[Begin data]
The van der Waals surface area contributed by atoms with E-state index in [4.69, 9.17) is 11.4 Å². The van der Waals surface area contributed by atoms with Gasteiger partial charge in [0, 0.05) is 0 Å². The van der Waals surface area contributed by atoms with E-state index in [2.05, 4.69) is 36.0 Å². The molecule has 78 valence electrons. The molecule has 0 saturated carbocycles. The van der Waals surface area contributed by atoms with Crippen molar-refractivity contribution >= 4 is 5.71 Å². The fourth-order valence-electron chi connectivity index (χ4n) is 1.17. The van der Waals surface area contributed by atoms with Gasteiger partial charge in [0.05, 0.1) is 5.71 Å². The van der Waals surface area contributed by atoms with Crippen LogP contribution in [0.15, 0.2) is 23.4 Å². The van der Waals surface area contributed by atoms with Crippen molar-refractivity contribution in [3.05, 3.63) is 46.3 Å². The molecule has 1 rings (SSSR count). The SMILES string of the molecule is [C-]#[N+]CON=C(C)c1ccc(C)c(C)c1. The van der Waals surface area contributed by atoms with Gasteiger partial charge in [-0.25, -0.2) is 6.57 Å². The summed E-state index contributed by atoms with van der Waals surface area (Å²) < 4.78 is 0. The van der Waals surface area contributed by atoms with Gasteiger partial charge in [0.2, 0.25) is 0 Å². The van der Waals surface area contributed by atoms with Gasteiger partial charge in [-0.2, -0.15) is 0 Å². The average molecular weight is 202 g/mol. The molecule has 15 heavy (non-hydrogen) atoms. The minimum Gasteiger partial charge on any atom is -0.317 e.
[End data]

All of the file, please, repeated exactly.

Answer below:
The van der Waals surface area contributed by atoms with E-state index in [4.69, 9.17) is 11.4 Å². The van der Waals surface area contributed by atoms with Gasteiger partial charge in [0, 0.05) is 0 Å². The van der Waals surface area contributed by atoms with E-state index in [2.05, 4.69) is 36.0 Å². The molecule has 78 valence electrons. The molecule has 0 saturated carbocycles. The van der Waals surface area contributed by atoms with Crippen molar-refractivity contribution >= 4 is 5.71 Å². The fourth-order valence-electron chi connectivity index (χ4n) is 1.17. The van der Waals surface area contributed by atoms with Gasteiger partial charge in [0.05, 0.1) is 5.71 Å². The van der Waals surface area contributed by atoms with Crippen LogP contribution in [0.15, 0.2) is 23.4 Å². The van der Waals surface area contributed by atoms with Crippen molar-refractivity contribution in [3.05, 3.63) is 46.3 Å². The molecule has 1 rings (SSSR count). The SMILES string of the molecule is [C-]#[N+]CON=C(C)c1ccc(C)c(C)c1. The van der Waals surface area contributed by atoms with Gasteiger partial charge in [-0.25, -0.2) is 6.57 Å². The summed E-state index contributed by atoms with van der Waals surface area (Å²) < 4.78 is 0. The van der Waals surface area contributed by atoms with Gasteiger partial charge in [0.2, 0.25) is 0 Å². The van der Waals surface area contributed by atoms with Gasteiger partial charge in [-0.2, -0.15) is 0 Å². The average molecular weight is 202 g/mol. The molecule has 15 heavy (non-hydrogen) atoms. The minimum Gasteiger partial charge on any atom is -0.317 e.